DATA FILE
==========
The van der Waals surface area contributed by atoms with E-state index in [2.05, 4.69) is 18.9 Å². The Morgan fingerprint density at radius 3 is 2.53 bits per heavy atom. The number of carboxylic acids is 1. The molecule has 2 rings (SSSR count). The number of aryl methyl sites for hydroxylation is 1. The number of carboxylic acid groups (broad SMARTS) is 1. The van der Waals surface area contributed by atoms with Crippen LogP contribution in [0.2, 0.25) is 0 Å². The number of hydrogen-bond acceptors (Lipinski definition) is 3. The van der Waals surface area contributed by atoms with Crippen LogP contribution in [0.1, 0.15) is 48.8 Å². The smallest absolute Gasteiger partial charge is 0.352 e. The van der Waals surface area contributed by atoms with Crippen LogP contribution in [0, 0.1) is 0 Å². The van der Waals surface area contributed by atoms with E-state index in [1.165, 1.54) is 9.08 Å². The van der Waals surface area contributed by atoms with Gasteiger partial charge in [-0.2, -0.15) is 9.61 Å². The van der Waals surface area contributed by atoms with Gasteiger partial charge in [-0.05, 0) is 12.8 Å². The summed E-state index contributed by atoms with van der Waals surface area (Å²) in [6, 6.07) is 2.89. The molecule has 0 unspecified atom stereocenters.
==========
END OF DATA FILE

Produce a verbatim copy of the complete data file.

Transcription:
The van der Waals surface area contributed by atoms with E-state index in [2.05, 4.69) is 18.9 Å². The Morgan fingerprint density at radius 3 is 2.53 bits per heavy atom. The number of carboxylic acids is 1. The molecule has 2 rings (SSSR count). The number of aryl methyl sites for hydroxylation is 1. The number of carboxylic acid groups (broad SMARTS) is 1. The van der Waals surface area contributed by atoms with Crippen LogP contribution in [0.2, 0.25) is 0 Å². The number of hydrogen-bond acceptors (Lipinski definition) is 3. The van der Waals surface area contributed by atoms with Crippen LogP contribution in [0.1, 0.15) is 48.8 Å². The smallest absolute Gasteiger partial charge is 0.352 e. The van der Waals surface area contributed by atoms with Crippen LogP contribution in [0, 0.1) is 0 Å². The van der Waals surface area contributed by atoms with E-state index in [1.165, 1.54) is 9.08 Å². The van der Waals surface area contributed by atoms with Gasteiger partial charge in [-0.2, -0.15) is 9.61 Å². The van der Waals surface area contributed by atoms with Gasteiger partial charge in [-0.05, 0) is 12.8 Å². The summed E-state index contributed by atoms with van der Waals surface area (Å²) in [6, 6.07) is 2.89. The molecule has 0 unspecified atom stereocenters.